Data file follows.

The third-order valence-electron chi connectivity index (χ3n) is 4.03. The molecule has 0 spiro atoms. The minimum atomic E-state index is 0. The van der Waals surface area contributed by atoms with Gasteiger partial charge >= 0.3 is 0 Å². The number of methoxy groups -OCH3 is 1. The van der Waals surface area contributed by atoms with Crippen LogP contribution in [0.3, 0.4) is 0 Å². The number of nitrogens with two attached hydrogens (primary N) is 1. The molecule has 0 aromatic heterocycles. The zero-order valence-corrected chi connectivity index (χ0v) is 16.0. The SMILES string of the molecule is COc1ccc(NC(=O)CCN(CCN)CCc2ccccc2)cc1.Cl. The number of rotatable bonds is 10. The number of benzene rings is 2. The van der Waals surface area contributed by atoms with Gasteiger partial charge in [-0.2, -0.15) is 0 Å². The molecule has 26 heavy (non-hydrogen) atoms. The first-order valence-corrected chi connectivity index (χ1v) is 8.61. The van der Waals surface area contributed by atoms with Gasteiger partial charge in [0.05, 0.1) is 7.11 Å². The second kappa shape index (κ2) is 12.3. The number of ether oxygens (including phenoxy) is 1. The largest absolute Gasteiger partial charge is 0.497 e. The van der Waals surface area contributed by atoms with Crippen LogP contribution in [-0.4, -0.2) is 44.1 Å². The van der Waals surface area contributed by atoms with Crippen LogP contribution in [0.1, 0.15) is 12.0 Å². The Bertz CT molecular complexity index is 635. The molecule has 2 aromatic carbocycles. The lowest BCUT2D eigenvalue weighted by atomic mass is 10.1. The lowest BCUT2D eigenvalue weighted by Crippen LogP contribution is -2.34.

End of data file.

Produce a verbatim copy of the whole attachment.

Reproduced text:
The third-order valence-electron chi connectivity index (χ3n) is 4.03. The molecule has 0 spiro atoms. The minimum atomic E-state index is 0. The van der Waals surface area contributed by atoms with Gasteiger partial charge >= 0.3 is 0 Å². The number of methoxy groups -OCH3 is 1. The van der Waals surface area contributed by atoms with Crippen LogP contribution in [0.3, 0.4) is 0 Å². The number of nitrogens with two attached hydrogens (primary N) is 1. The molecule has 0 aromatic heterocycles. The zero-order valence-corrected chi connectivity index (χ0v) is 16.0. The SMILES string of the molecule is COc1ccc(NC(=O)CCN(CCN)CCc2ccccc2)cc1.Cl. The number of rotatable bonds is 10. The number of benzene rings is 2. The van der Waals surface area contributed by atoms with Gasteiger partial charge in [-0.2, -0.15) is 0 Å². The molecule has 26 heavy (non-hydrogen) atoms. The first-order valence-corrected chi connectivity index (χ1v) is 8.61. The van der Waals surface area contributed by atoms with Gasteiger partial charge in [0.05, 0.1) is 7.11 Å². The second kappa shape index (κ2) is 12.3. The number of ether oxygens (including phenoxy) is 1. The largest absolute Gasteiger partial charge is 0.497 e. The van der Waals surface area contributed by atoms with Crippen LogP contribution in [-0.4, -0.2) is 44.1 Å². The van der Waals surface area contributed by atoms with Crippen LogP contribution in [0.1, 0.15) is 12.0 Å². The Bertz CT molecular complexity index is 635. The molecule has 2 aromatic carbocycles. The lowest BCUT2D eigenvalue weighted by atomic mass is 10.1. The lowest BCUT2D eigenvalue weighted by Crippen LogP contribution is -2.34.